Once you reach the usual macOS login screen or desktop, you’ll notice the words “Safe Boot” in red letters in the menu bar. You’ll also likely notice slower overall system and graphics performance, as macOS is using default drivers to help you track down your software or driver issue. You won’t want to use Safe Mode day-to-day, of course, as many common and useful functions are not available in this mode, but it is an essential step in troubleshooting your Mac. When you’re ready to return to “normal” mode, just reboot your Mac without holding down the Shift key.

Reset PRAM

Your Mac’s parameter random-access memory (PRAM) stores important information such as the type and identity of your macOS system drive, the presence of any other internal drives, the number and type of connected devices, screen resolution, and speaker volume. If your Mac isn’t acting as expected, a PRAM reset is usually the first and easiest troubleshooting step to try. You’ll also want to make sure you perform a PRAM reset after you replace your Mac’s hard drive, unless you like waiting five minutes for the system to boot while it searches in vain for the old missing disk.

To reset PRAM, shut down your Mac and find the CommandOptionP, and R keys on your keyboard. You’re going to need to power your Mac up and then press and hold all four keys simultaneously as soon as you see the Apple logo. It’s a little tricky at first, and you may miss it on the first attempt, but just keep rebooting your Mac until you’re comfortable contorting your fingers to reach all four keys at the same time.

Keep holding the keys until your Mac reboots itself and you see the Apple logo appear and disappear a second time. At this point, you can release the keys and your Mac should boot as normal. Note that settings such as resolution and system speaker volume will be set to defaults, so don’t be startled if your Mac’s sound effects are a bit louder on the second boot.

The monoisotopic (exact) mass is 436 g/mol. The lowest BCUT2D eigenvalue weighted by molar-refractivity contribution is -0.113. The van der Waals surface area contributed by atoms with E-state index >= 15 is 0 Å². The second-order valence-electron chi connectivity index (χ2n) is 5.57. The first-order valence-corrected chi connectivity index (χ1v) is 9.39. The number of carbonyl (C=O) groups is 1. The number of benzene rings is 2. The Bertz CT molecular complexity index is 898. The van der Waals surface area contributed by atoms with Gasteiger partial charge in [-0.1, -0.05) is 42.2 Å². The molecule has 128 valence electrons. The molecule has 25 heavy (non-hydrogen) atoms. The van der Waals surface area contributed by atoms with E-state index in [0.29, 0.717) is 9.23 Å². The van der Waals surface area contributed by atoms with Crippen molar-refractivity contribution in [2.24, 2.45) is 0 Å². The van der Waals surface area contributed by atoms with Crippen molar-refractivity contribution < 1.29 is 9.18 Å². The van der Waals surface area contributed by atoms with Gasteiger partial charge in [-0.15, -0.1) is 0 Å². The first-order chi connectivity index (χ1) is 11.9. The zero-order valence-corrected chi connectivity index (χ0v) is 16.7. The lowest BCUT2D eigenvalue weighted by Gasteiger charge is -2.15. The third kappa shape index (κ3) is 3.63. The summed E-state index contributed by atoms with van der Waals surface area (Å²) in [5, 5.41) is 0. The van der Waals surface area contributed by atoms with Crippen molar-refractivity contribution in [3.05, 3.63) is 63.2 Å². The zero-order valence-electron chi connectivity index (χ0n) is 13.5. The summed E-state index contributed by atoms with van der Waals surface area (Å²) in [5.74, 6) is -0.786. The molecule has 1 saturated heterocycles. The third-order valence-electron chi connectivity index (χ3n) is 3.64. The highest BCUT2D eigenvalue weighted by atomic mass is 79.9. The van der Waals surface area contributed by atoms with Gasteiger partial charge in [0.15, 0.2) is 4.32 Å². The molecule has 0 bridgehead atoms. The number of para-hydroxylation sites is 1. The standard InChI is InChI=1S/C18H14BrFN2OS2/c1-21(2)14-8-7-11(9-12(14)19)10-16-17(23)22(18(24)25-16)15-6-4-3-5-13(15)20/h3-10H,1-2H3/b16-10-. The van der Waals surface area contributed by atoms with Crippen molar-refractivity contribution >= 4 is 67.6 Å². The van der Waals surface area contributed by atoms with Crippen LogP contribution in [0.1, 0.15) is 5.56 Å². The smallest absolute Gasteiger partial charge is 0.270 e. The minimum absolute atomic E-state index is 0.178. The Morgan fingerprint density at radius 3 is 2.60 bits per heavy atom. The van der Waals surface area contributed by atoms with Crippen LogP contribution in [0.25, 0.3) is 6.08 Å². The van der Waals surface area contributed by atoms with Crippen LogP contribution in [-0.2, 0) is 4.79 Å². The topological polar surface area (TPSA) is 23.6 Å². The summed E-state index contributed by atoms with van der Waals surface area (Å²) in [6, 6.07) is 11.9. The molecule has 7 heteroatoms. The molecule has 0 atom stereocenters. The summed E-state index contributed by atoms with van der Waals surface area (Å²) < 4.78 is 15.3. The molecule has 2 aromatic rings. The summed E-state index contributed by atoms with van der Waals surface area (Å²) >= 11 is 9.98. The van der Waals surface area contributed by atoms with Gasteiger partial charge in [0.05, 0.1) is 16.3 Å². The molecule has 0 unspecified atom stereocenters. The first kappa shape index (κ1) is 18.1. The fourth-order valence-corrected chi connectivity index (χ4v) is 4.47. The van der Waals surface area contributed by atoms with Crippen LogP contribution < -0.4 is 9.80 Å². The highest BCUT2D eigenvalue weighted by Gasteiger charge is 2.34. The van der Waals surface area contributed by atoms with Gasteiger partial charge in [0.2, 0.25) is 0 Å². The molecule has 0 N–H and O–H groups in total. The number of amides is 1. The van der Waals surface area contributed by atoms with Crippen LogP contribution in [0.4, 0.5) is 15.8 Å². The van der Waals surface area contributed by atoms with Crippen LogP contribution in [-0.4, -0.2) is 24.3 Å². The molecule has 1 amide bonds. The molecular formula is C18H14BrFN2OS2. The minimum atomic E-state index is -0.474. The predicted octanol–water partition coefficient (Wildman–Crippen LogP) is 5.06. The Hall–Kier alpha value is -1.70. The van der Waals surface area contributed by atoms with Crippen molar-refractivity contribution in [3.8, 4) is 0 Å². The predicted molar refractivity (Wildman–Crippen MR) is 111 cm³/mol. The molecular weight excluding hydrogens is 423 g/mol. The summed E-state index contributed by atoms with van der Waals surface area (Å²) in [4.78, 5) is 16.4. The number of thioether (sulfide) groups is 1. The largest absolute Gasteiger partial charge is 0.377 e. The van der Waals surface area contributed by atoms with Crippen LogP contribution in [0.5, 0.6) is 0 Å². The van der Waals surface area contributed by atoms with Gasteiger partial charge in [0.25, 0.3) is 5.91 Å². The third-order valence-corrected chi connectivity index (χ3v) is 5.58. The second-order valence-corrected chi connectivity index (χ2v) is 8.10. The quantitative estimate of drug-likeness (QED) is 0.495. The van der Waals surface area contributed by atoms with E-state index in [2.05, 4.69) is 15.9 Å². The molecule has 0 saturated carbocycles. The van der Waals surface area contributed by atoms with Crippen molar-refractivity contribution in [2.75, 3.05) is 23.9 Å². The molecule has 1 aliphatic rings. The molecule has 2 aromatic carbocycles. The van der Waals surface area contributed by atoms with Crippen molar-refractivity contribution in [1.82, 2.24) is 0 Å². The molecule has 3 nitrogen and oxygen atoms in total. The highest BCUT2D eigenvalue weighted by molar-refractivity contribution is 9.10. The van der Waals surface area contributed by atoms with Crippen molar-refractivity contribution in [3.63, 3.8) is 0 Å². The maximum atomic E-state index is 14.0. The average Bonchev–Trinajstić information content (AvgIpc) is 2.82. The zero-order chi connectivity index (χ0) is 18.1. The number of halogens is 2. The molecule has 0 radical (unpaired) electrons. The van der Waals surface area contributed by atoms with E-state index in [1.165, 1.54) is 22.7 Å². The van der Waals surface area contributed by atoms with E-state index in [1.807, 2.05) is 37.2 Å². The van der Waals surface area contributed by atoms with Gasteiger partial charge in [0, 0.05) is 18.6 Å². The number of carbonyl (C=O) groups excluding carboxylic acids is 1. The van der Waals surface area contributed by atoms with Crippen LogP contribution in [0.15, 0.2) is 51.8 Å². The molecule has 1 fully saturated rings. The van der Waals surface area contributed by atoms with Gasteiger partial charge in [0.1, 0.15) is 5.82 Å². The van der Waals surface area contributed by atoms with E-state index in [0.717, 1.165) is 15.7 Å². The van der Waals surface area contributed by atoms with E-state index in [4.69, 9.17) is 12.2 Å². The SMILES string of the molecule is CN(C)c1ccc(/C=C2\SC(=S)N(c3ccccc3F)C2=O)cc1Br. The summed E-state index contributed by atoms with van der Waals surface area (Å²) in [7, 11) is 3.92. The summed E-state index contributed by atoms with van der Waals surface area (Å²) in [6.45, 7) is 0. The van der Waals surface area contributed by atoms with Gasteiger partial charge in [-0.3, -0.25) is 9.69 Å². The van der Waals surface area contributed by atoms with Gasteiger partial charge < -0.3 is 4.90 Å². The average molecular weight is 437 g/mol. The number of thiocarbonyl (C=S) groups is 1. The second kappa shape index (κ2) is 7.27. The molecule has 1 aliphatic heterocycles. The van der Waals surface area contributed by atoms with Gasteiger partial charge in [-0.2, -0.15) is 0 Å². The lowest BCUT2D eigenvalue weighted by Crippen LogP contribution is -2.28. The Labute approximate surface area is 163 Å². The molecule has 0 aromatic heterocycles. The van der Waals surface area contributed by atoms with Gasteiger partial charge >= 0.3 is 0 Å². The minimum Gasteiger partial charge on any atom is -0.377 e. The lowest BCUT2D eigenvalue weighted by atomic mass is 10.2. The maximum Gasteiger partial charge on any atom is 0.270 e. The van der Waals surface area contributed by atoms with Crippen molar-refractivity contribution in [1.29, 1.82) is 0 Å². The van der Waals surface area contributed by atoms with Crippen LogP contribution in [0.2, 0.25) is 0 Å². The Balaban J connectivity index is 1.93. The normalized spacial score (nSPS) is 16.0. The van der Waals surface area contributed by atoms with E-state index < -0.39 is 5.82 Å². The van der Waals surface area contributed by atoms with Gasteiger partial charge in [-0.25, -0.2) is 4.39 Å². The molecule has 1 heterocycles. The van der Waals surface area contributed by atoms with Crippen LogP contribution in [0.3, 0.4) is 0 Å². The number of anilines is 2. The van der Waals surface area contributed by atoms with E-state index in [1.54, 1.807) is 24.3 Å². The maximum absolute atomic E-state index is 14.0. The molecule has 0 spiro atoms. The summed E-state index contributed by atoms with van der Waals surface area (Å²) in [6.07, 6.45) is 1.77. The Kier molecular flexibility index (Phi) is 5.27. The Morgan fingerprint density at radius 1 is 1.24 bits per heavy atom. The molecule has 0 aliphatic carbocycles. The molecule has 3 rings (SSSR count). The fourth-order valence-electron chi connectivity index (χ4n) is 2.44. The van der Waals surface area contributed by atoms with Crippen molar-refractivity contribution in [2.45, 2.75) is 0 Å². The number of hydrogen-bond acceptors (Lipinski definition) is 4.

Verbose Mode

There’s a whole lot going on when your Mac boots, but Apple, always concerned about design and user experience, hides the details behind the familiar light gray boot screen. This makes booting your Mac a simple and pleasant experience, but can also hamper troubleshooting efforts.
Mac Verbose Mode
To see what’s really happening during your Mac’s boot process, you’ll want to enable Verbose Mode, which lets you see the messy details during boot in order to identify any drivers, kernel extensions, or other issues that are causing your Mac grief. To use Verbose Mode, reboot your Mac and press and hold the Command and V keys simultaneously as soon as you see the Apple logo on startup.

You’ll soon see quickly moving rows of text instead of the gray boot screen, and you or a tech support rep will be able to see exactly what is causing the issue you’re attempting to troubleshoot. You can also enter UNIX commands into this, just like a standard Command Terminal. If you aren’t familiar with your system’s Terminal, however, it’s highly, highly recommended that you leave this to the professionals.

To exit Verbose Mode, type “reboot,” (no comma) and press the Return key.

Single User Mode

Related to Verbose Mode, Single User Mode also shows you the full details of your Mac’s boot process. But instead of finishing the boot and bringing you to the default macOS login GUI, it gives you a text terminal that can be used for everything from advanced troubleshooting to hard drive repair.

Related to Verbose Mode, Single User Mode also shows you the full details of your Mac’s boot process. But instead of taking place at the beginning of startup, you enter it after booting your Mac in Safe Mode. Single User Mode is a way to enter UNIX commands related to your Mac’s startup from the Safe Mode desktop rather than the pre-startup screen.

To get started, boot your Mac in Safe Mode by holding down the Shift key at startup. Log in to your Mac normally, and you should see the macOS Utilities app open.

Select Disk Utility and press Continue. Then, from the Disk Utility sidebar, select the volume that you’re using and choose File > Mount from the Menu bar at the top of the screen. Enter your admin password when prompted. Next, quit Disk Utility and choose Terminal from the macOS Utilities menu in the Menu bar. From there, you can enter UNIX commands just like in Verbose Mode. When you’re finished, restart your Mac.

This method is a replacement for the original method, which involved holding down Commands and S when rebooting your Mac.

Enable Target Disk Mode

Target Disk Mode is a very useful feature exclusive to Macs that, in effect, lets you turn your Mac into an unnecessarily complex external drive. While in Target Disk Mode, you can connect your Mac to another Mac via FireWire or Thunderbolt and see the contents of the Mac’s drive mounted on the second Mac as if the drive were an external FireWire or Thunderbolt device. This not only lets you easily access data on a Mac’s hard drive, but it also lets you use one Mac’s hardware to boot another Mac’s operating system and data.